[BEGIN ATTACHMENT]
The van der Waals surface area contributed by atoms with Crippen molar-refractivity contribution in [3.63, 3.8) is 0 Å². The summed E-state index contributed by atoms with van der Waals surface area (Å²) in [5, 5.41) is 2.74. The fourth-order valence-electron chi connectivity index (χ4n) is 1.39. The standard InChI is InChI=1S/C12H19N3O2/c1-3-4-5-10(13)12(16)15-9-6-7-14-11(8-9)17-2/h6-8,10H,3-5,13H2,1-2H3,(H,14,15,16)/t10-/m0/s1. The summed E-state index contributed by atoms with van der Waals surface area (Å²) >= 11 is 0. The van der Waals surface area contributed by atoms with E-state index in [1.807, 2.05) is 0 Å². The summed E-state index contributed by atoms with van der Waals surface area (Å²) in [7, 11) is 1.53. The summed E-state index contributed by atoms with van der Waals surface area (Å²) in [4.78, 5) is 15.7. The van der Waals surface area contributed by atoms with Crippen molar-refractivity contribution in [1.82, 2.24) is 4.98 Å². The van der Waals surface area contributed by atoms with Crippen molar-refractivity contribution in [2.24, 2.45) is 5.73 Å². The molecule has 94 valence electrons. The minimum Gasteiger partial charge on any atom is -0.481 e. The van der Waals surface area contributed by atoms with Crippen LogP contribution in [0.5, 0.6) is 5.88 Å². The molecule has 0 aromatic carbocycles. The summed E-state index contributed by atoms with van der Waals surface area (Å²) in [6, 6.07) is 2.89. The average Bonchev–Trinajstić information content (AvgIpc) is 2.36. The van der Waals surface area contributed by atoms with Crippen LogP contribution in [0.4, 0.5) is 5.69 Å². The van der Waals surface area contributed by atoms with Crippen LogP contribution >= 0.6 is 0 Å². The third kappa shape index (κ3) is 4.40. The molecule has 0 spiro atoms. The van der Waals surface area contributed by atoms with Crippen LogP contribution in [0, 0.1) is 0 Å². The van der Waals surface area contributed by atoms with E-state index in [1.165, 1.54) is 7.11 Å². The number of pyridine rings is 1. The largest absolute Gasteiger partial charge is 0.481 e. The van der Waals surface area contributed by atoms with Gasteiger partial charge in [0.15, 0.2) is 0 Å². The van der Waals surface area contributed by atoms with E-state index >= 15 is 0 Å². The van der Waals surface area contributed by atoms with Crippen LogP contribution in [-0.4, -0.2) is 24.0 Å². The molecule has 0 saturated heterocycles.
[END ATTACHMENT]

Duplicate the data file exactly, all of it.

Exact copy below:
The van der Waals surface area contributed by atoms with Crippen molar-refractivity contribution in [3.63, 3.8) is 0 Å². The summed E-state index contributed by atoms with van der Waals surface area (Å²) in [5, 5.41) is 2.74. The fourth-order valence-electron chi connectivity index (χ4n) is 1.39. The standard InChI is InChI=1S/C12H19N3O2/c1-3-4-5-10(13)12(16)15-9-6-7-14-11(8-9)17-2/h6-8,10H,3-5,13H2,1-2H3,(H,14,15,16)/t10-/m0/s1. The summed E-state index contributed by atoms with van der Waals surface area (Å²) >= 11 is 0. The van der Waals surface area contributed by atoms with E-state index in [1.807, 2.05) is 0 Å². The summed E-state index contributed by atoms with van der Waals surface area (Å²) in [7, 11) is 1.53. The summed E-state index contributed by atoms with van der Waals surface area (Å²) in [4.78, 5) is 15.7. The van der Waals surface area contributed by atoms with Crippen molar-refractivity contribution in [1.82, 2.24) is 4.98 Å². The van der Waals surface area contributed by atoms with Crippen molar-refractivity contribution in [2.24, 2.45) is 5.73 Å². The molecule has 94 valence electrons. The minimum Gasteiger partial charge on any atom is -0.481 e. The van der Waals surface area contributed by atoms with Crippen LogP contribution in [0.5, 0.6) is 5.88 Å². The molecule has 0 aromatic carbocycles. The summed E-state index contributed by atoms with van der Waals surface area (Å²) in [6, 6.07) is 2.89. The average Bonchev–Trinajstić information content (AvgIpc) is 2.36. The van der Waals surface area contributed by atoms with Crippen LogP contribution in [0.4, 0.5) is 5.69 Å². The van der Waals surface area contributed by atoms with Crippen LogP contribution >= 0.6 is 0 Å². The third kappa shape index (κ3) is 4.40. The molecule has 0 spiro atoms. The van der Waals surface area contributed by atoms with Crippen LogP contribution in [0, 0.1) is 0 Å². The van der Waals surface area contributed by atoms with E-state index in [1.165, 1.54) is 7.11 Å². The number of pyridine rings is 1. The largest absolute Gasteiger partial charge is 0.481 e. The van der Waals surface area contributed by atoms with Gasteiger partial charge in [0.15, 0.2) is 0 Å². The van der Waals surface area contributed by atoms with E-state index >= 15 is 0 Å². The van der Waals surface area contributed by atoms with Crippen LogP contribution in [-0.4, -0.2) is 24.0 Å². The molecule has 0 saturated heterocycles.